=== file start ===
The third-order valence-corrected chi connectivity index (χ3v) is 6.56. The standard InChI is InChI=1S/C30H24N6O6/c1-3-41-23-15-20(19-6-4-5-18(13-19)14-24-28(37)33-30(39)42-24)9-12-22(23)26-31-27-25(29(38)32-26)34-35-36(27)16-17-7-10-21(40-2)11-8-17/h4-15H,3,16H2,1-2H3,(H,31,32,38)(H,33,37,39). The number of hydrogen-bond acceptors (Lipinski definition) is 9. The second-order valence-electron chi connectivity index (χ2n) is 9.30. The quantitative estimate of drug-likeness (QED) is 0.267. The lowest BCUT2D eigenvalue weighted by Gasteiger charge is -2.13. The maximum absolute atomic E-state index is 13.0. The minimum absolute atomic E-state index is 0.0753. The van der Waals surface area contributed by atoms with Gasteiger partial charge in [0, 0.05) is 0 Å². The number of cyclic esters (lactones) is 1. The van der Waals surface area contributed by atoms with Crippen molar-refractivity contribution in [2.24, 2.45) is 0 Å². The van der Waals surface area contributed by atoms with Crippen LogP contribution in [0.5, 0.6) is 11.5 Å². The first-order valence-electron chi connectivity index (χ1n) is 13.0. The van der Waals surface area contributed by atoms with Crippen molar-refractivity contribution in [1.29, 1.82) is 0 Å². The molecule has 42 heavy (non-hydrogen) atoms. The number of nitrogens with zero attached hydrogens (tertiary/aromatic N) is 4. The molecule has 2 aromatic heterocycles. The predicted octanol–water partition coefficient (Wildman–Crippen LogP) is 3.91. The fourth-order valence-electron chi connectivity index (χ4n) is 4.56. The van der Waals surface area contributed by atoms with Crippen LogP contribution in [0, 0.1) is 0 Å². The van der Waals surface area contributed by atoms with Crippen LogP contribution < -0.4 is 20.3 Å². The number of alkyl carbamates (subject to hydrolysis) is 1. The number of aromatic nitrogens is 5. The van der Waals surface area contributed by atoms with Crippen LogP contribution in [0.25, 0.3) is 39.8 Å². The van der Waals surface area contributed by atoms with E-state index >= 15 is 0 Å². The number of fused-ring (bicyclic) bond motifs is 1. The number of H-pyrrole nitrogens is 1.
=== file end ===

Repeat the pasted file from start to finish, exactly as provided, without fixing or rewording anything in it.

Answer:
The third-order valence-corrected chi connectivity index (χ3v) is 6.56. The standard InChI is InChI=1S/C30H24N6O6/c1-3-41-23-15-20(19-6-4-5-18(13-19)14-24-28(37)33-30(39)42-24)9-12-22(23)26-31-27-25(29(38)32-26)34-35-36(27)16-17-7-10-21(40-2)11-8-17/h4-15H,3,16H2,1-2H3,(H,31,32,38)(H,33,37,39). The number of hydrogen-bond acceptors (Lipinski definition) is 9. The second-order valence-electron chi connectivity index (χ2n) is 9.30. The quantitative estimate of drug-likeness (QED) is 0.267. The lowest BCUT2D eigenvalue weighted by Gasteiger charge is -2.13. The maximum absolute atomic E-state index is 13.0. The minimum absolute atomic E-state index is 0.0753. The van der Waals surface area contributed by atoms with Gasteiger partial charge in [0, 0.05) is 0 Å². The number of cyclic esters (lactones) is 1. The van der Waals surface area contributed by atoms with Crippen molar-refractivity contribution in [2.24, 2.45) is 0 Å². The van der Waals surface area contributed by atoms with Crippen LogP contribution in [0.5, 0.6) is 11.5 Å². The first-order valence-electron chi connectivity index (χ1n) is 13.0. The van der Waals surface area contributed by atoms with Crippen molar-refractivity contribution in [1.29, 1.82) is 0 Å². The molecule has 42 heavy (non-hydrogen) atoms. The number of nitrogens with zero attached hydrogens (tertiary/aromatic N) is 4. The molecule has 2 aromatic heterocycles. The predicted octanol–water partition coefficient (Wildman–Crippen LogP) is 3.91. The fourth-order valence-electron chi connectivity index (χ4n) is 4.56. The van der Waals surface area contributed by atoms with Crippen LogP contribution in [0, 0.1) is 0 Å². The van der Waals surface area contributed by atoms with Crippen LogP contribution < -0.4 is 20.3 Å². The number of alkyl carbamates (subject to hydrolysis) is 1. The number of aromatic nitrogens is 5. The van der Waals surface area contributed by atoms with Crippen LogP contribution in [0.25, 0.3) is 39.8 Å². The van der Waals surface area contributed by atoms with E-state index >= 15 is 0 Å². The number of fused-ring (bicyclic) bond motifs is 1. The number of H-pyrrole nitrogens is 1.